Is this a death wish, or what?

One thing’s for certain, it’s we ourselves who have to take action. The global problem is so big, it may never be resolved in our lifetime.

Picture Copyright: cherezoff / 123RF Stock Photo

Originally posted 2016-05-12 13:57:36.

Why soap and water will soon be saving your life

Teddy in washer
So simple – soap and water is a lot easier than going to the Doc all the time

Count on it, in the very near future, your life will depend on soap and water.

They will be the only thing between you and certain death.

Good old lifesavers

So how you use them  – or whether you use them at all – is already a lot more critical than you might ever imagine.

Because in your lifetime – and sooner rather than later – our wonder-drug antibiotics will no longer work. Bacterial superbugs will have mutated to become totally resistant to them.

Which means – going back to the dark ages before penicillin was discovered – that no longer will we be protected from our own adventurousness, recklessness, clumsiness, or foolhardiness.

Our new killers

Overnight, almost everything and anything could be the death of us.

  • Eating meat — bacteria in meat is increasingly resistant to antibiotics and can kill us.
  • A cut or scratch — before penicillin, 1 in 9 skin infections killed.
  • Any surgical cut or incision — openings for even minor ops leave us open to infection.
  • Dialysis or blood transfusion — any open blood vessel is susceptible to sepsis.
  • Insect bites — especially the itchy ones, leading to infections from scratching.
  • Colds or flu — even mild infections cause pneumonia. Without antibiotics, 30% of cases kill.
  • Childbirth — which used to kill 5 mothers out of 1000, and more by Caesarean.
  • Any cannula, ventilator or catheter.
  • Surgical implants like artificial hips or pacemakers.
  • Burns of any kind —the most infection-prone type of wound.
  • Cosmetic surgery — without antibiotics, even Botox injections is no longer risk free.
  • Tattoos — even the slightest skin blemish is open to infection.

So if anything happens to us, anything physical that is, about the only thing we’ll be able to do is wash it clean with soap and water. And properly, not just waggling around under the tap. Because if we’re suddenly socked by bacteria threatening enough to need antibiotics and soap and water is our defence, we’ve got to relearn everything there is about proper hygiene.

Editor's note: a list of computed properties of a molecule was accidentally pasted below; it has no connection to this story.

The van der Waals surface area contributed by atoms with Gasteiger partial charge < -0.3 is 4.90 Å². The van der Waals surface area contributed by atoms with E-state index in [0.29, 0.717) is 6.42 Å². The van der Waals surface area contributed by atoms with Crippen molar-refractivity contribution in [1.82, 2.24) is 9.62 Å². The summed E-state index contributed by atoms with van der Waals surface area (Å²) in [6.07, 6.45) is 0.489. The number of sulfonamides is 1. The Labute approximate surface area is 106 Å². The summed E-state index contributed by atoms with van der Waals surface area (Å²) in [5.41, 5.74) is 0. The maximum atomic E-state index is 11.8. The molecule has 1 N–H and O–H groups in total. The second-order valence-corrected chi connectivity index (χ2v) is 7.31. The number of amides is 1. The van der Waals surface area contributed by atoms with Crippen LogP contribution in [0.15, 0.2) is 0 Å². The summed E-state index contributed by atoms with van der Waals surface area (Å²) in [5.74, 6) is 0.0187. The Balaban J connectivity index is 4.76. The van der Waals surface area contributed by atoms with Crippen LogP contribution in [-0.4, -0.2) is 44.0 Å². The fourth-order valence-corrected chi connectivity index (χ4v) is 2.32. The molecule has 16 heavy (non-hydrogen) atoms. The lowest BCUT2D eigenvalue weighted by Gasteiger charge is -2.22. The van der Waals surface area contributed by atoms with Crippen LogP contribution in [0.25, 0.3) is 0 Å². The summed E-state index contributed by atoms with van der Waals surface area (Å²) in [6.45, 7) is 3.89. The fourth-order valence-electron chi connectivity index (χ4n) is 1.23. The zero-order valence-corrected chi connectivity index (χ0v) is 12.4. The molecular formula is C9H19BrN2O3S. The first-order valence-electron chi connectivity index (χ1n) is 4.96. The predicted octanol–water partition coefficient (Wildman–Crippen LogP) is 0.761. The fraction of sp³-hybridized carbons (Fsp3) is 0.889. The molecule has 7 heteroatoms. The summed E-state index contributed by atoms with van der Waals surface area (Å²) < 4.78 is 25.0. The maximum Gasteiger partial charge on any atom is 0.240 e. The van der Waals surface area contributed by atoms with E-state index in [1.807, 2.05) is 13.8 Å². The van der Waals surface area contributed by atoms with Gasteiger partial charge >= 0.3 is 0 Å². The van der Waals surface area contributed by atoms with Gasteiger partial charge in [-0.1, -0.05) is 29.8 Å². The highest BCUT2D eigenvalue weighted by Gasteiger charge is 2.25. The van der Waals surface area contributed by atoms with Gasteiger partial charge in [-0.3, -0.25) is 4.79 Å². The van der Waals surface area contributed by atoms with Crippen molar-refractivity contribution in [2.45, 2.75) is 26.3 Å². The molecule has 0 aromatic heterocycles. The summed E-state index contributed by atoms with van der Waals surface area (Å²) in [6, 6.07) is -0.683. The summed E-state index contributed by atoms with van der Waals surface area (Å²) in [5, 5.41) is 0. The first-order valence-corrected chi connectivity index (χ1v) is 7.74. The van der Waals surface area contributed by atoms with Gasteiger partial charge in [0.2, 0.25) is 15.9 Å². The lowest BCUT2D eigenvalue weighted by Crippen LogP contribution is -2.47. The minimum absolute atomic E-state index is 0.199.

And here’s why. Right now:

Make no mistake either, it’s ONLY soap and water that will do the job.

Why wipes wipe out

Antibacterial wipes are out of it – for the simple reason that bacteria are able to resist them too, as researchers at Cardiff University have recently demonstrated.  And if MRSA, clostridium difficile and acinetobacter are able develop antimicrobial resistance (AMR), so can others. Worse, the wipes transfer resistant bacteria from one place to another, SPREADING contamination further.

Antibacterial soap suffers the same defect.

Why?

The triclosan ingredient mostly widely used to deter bacteria is shown by the US Centers for Disease Control to be itself prone to AMR, to the extent that major manufacturers are voluntarily withdrawing it and hunting for alternatives.

How about antibacterial gel?

Same only different. The active ingredient is alcohol, which breaks down the proteins of bacteria and some viruses, but not all of them. And without antibiotics to protect us, we don’t want something which does half the job.

Low tech and easy

Which brings us back to soap and water. Low tech, yes, but maybe cleverer than we think.

For one thing, most bacteria are either harmless or benign. So although we’re surrounded by them, we don’t want to wash off all of them – some of our usually resident “citizens” might actually be doing us some good. Soap and water action lets us keep these guys, but gets rid of the toxic “tourists” who might be threatening us.

Yeah, so rediscovering hygiene is not exactly going to kill us. Quite the opposite.